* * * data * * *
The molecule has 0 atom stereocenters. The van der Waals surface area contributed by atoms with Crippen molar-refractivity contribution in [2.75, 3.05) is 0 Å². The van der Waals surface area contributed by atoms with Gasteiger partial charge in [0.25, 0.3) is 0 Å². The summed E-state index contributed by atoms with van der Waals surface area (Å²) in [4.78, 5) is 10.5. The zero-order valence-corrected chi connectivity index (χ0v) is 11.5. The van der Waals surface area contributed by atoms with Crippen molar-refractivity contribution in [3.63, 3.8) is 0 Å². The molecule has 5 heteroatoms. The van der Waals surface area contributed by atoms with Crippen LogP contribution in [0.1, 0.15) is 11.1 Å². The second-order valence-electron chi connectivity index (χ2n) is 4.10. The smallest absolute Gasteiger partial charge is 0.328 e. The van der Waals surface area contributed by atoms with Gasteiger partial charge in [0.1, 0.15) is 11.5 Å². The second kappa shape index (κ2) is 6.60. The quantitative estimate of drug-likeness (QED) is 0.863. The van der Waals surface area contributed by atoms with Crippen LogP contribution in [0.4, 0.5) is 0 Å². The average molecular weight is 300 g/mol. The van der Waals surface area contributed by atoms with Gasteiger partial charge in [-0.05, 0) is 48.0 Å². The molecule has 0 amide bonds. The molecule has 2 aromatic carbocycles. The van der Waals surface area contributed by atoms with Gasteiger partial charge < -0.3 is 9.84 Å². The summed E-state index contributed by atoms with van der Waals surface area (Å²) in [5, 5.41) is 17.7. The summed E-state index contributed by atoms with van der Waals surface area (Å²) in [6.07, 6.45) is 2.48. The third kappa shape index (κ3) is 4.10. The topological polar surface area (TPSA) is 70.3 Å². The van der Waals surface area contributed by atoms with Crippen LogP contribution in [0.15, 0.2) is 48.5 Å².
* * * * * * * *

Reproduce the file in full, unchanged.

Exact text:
The molecule has 0 atom stereocenters. The van der Waals surface area contributed by atoms with Crippen molar-refractivity contribution in [2.75, 3.05) is 0 Å². The van der Waals surface area contributed by atoms with Gasteiger partial charge in [0.25, 0.3) is 0 Å². The summed E-state index contributed by atoms with van der Waals surface area (Å²) in [4.78, 5) is 10.5. The zero-order valence-corrected chi connectivity index (χ0v) is 11.5. The van der Waals surface area contributed by atoms with Crippen molar-refractivity contribution in [3.63, 3.8) is 0 Å². The molecule has 5 heteroatoms. The van der Waals surface area contributed by atoms with Crippen LogP contribution in [0.1, 0.15) is 11.1 Å². The second-order valence-electron chi connectivity index (χ2n) is 4.10. The smallest absolute Gasteiger partial charge is 0.328 e. The van der Waals surface area contributed by atoms with Gasteiger partial charge in [0.1, 0.15) is 11.5 Å². The second kappa shape index (κ2) is 6.60. The quantitative estimate of drug-likeness (QED) is 0.863. The van der Waals surface area contributed by atoms with Crippen LogP contribution in [0.4, 0.5) is 0 Å². The average molecular weight is 300 g/mol. The van der Waals surface area contributed by atoms with Gasteiger partial charge in [-0.05, 0) is 48.0 Å². The molecule has 0 amide bonds. The molecule has 2 aromatic carbocycles. The van der Waals surface area contributed by atoms with Gasteiger partial charge < -0.3 is 9.84 Å². The summed E-state index contributed by atoms with van der Waals surface area (Å²) in [5, 5.41) is 17.7. The summed E-state index contributed by atoms with van der Waals surface area (Å²) in [6.07, 6.45) is 2.48. The third kappa shape index (κ3) is 4.10. The topological polar surface area (TPSA) is 70.3 Å². The van der Waals surface area contributed by atoms with Crippen LogP contribution in [0.15, 0.2) is 48.5 Å².